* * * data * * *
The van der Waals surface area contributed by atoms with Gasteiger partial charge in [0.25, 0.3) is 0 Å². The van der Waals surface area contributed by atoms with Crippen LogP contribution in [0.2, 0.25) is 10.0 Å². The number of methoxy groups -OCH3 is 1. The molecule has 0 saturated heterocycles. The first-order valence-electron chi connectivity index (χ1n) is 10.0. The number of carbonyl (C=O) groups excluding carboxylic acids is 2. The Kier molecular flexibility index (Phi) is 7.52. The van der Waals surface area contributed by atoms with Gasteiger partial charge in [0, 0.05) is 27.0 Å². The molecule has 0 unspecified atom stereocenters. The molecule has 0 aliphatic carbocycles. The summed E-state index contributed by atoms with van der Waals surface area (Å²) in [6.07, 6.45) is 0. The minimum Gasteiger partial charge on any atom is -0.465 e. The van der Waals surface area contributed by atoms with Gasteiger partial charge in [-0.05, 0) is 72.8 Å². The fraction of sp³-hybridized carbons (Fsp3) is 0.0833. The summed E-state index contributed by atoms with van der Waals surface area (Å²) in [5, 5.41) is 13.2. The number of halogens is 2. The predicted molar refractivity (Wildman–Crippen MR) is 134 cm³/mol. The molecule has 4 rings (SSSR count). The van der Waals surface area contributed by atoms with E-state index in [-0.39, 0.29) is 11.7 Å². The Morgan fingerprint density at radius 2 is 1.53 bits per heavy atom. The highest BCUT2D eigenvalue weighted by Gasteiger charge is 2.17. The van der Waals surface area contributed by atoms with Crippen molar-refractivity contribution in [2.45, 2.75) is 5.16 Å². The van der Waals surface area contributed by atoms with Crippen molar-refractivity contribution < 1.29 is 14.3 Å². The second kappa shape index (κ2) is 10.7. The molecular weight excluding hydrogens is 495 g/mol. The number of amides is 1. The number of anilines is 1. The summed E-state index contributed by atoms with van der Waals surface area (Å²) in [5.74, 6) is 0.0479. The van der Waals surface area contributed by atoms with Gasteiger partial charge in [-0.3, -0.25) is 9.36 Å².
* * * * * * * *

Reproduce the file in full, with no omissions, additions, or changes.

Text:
The van der Waals surface area contributed by atoms with Gasteiger partial charge in [0.25, 0.3) is 0 Å². The van der Waals surface area contributed by atoms with Crippen LogP contribution in [0.2, 0.25) is 10.0 Å². The number of methoxy groups -OCH3 is 1. The molecule has 0 saturated heterocycles. The first-order valence-electron chi connectivity index (χ1n) is 10.0. The number of carbonyl (C=O) groups excluding carboxylic acids is 2. The Kier molecular flexibility index (Phi) is 7.52. The van der Waals surface area contributed by atoms with Gasteiger partial charge in [0, 0.05) is 27.0 Å². The molecule has 0 unspecified atom stereocenters. The molecule has 0 aliphatic carbocycles. The summed E-state index contributed by atoms with van der Waals surface area (Å²) in [6.07, 6.45) is 0. The minimum Gasteiger partial charge on any atom is -0.465 e. The van der Waals surface area contributed by atoms with Gasteiger partial charge in [-0.05, 0) is 72.8 Å². The fraction of sp³-hybridized carbons (Fsp3) is 0.0833. The summed E-state index contributed by atoms with van der Waals surface area (Å²) in [5, 5.41) is 13.2. The number of halogens is 2. The predicted molar refractivity (Wildman–Crippen MR) is 134 cm³/mol. The molecule has 4 rings (SSSR count). The van der Waals surface area contributed by atoms with E-state index in [-0.39, 0.29) is 11.7 Å². The Morgan fingerprint density at radius 2 is 1.53 bits per heavy atom. The highest BCUT2D eigenvalue weighted by Gasteiger charge is 2.17. The van der Waals surface area contributed by atoms with Crippen molar-refractivity contribution in [2.45, 2.75) is 5.16 Å². The van der Waals surface area contributed by atoms with Crippen molar-refractivity contribution < 1.29 is 14.3 Å². The second kappa shape index (κ2) is 10.7. The molecular weight excluding hydrogens is 495 g/mol. The number of amides is 1. The number of anilines is 1. The summed E-state index contributed by atoms with van der Waals surface area (Å²) in [5.74, 6) is 0.0479. The van der Waals surface area contributed by atoms with Gasteiger partial charge in [-0.3, -0.25) is 9.36 Å².